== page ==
- The Holy Spirit is needed in the delivery of a sermon.
- The Holy Spirit is needed after delivering a sermon.
- The goal of preaching is the glory of God—not to glorify the preacher or his stories.
- The gospel is the main thing, and it should be preached in every sermon without allegorical interpretation.
- Not everyone will appreciate serious minded preaching.
- A unified church staff is key to a preacher’s sermon preparation and preaching.
- Preaching is a necessity for the local church and will never be replaced until Christ returns.
- Preaching is not teaching, but preaching will involve teaching.
- I’m daily reminded that my wife has been my best friend, best encourager, and honest support for the past 15 years.
Time and space will not allow me to explain each of these fully here, but think about each one carefully. I’d love to get coffee with you and talk about each one for an hour or more. Perhaps point number nine must be consistently revisited because preaching is not about the messenger—it’s all about God.
1 Corinthians 1:18 — For the word of the cross is folly to those who are perishing, but to us who are being saved it is the power of God.
In 2014, Voddie Baucham preached on the church’s need for a healthy Christology in the annual G3Conference. You can view the sermon below.
The 2018 G3 Conference will be held in Atlanta in January. The theme will be centered on discipleship. For more information and to reserve your seats visit G3Conference.com.
Yesterday evening, I had the opportunity to preach from Matthew 6:5-15 on the subject of the church’s prayer. We are currently studying the subject of prayer in our Sunday school classes, so the point of the sermon was to reinforce what we’re learning in those classes. While it’s often referred to as the Lord’s prayer, a closer look points to the reality that the Lord was teaching the church how to pray.
D.A. Carson opens his book, Praying with Paul: A Call to Spiritual Reform by saying:
I doubt if there is any Christian who has not sometimes found it difficult to pray. In itself this is neither surprising nor depressing: it is not surprising because we are still pilgrims with many lessons to learn; it is not depressing because struggling with such matters is part of the way we learn.
What is both surprising and depressing is the sheer prayerlessness that characterizes so much of the Western church. It is surprising because it is out of step with the Bible, which portrays what Christian living should be; it is depressing because it frequently coexists with abounding Christian activity that somehow seems hollow, frivolous, and superficial.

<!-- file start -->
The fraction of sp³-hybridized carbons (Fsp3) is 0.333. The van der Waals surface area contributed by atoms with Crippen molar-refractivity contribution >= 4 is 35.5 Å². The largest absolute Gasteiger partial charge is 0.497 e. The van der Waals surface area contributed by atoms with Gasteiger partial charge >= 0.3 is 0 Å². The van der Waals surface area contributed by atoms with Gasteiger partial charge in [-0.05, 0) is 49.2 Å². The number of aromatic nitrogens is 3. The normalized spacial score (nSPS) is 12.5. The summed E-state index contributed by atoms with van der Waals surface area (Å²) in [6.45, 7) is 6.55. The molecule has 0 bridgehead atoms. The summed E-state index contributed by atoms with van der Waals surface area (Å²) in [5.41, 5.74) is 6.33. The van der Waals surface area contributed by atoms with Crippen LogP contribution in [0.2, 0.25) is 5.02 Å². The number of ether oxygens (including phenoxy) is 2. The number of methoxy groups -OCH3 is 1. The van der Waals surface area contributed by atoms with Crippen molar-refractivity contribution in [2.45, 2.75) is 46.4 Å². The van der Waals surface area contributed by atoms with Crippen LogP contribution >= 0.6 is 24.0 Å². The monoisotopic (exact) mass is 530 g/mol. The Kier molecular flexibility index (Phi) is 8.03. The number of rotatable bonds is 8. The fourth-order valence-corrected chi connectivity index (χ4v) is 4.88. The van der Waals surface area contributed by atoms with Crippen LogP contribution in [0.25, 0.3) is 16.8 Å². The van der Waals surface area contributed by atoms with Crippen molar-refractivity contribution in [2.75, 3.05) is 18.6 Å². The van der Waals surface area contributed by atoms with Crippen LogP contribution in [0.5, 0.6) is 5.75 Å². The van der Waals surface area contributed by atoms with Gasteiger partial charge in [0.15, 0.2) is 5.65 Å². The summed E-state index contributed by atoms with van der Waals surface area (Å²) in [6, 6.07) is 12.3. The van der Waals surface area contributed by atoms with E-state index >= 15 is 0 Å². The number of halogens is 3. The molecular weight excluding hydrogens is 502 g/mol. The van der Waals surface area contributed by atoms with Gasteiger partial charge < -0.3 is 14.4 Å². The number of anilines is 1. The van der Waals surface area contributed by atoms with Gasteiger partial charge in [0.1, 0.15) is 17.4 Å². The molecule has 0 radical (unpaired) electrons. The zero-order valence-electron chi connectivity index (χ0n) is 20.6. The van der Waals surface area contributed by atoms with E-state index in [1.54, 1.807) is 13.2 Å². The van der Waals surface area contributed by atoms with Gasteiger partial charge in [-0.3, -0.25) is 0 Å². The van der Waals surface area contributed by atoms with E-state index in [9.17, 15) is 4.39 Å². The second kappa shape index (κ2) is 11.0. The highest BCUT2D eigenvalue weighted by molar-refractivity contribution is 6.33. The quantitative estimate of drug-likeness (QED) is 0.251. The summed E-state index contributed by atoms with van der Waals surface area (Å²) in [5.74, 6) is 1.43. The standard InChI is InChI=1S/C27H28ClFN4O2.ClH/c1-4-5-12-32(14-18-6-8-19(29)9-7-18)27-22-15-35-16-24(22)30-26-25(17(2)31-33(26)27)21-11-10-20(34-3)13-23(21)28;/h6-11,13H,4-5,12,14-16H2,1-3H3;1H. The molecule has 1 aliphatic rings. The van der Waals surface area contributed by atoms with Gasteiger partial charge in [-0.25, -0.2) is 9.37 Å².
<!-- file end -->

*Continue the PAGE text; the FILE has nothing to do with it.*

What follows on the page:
Jesus begins with the model to avoid in prayer. He provides a couple of examples regrading prayers of hypocrisy. In one example, Jesus points to the hypocrites who stand in synagogues and on street corners in order to be seen by others as they pray. Then, at this point, Jesus instructed His followers to go into a private location and spend your time in prayer.
Jesus went on to point out the incorrect method of using great swelling words in order to impress those who are listening. Have you ever been in a church service where you felt like the person charged with leading the congregation in prayer was going overboard to impress others? This is something we must avoid as we engage in public prayers. James Montgomery Boice once spoke the following words to his congregation:
I believe that not one prayer in a hundred of those that fill our churches on a Sunday morning is actually made to Almighty God, the Father of our Lord Jesus Christ. They are made to men or to the praying one himself, and that includes the prayers of preachers as well as those of the members of the congregation. 
Jesus moved on to talk about the correct method of prayer. He began with the vertical aspect of prayer by pointing to the Father in heaven and reverencing His name. The name of God is to be reverenced—there is no other name higher or greater. While our prayers are often more horizontally focused, we need to learn to be more connected to who God is and what God has accomplished in our prayer time.
In the model prayer, Jesus teaches the importance of requesting God’s will to be accomplished. Two aspects are pointed out—God’s kingdom and God’s will. We learn to pray with an eschatological focus and a present focus. We learn to look ahead and to look at our lives as they are presently. The point is that we should ask for God’s will to be accomplished on earth—right now—as it is in heaven. It is our duty to become more aligned with God’s will and trust Him no matter what.
In that same vein, we are instructed to be needy. We are to pray for our daily bread and this is important because no matter how much money we have or how many luxuries we enjoy in this life, we must remain needy. God wants us to continue to see ourselves as needing Him for the basic provisions of life.
Moving on to the spiritual realm, Jesus points His followers to their need for the forgiveness of sins. This is a conditional prayer that is revisited in verses 14-15, but the point is clear—we need the forgiveness of sins on an ongoing basis—not just at the moment of our justification. At this point, Jesus points His followers to their need to pray for God to deliver them from the temptation to sin. Before sin actually occurs in the life of a Christian, there is a need to rely upon God for strength to overcome temptation.
Last of all, Jesus points out what life looks like after prayer. Prayer in action is a life of forgiveness. We are brought to a point of humility as a result of spending time with God in prayer. Therefore, we’re willing to let go of bitterness, holding grudges will pass away, and we will extend genuine forgiveness to others. However, Jesus makes the clear point that if a person is unwilling to forgive others, no amount of prayer will be good enough for them to receive the forgiveness of sins from God.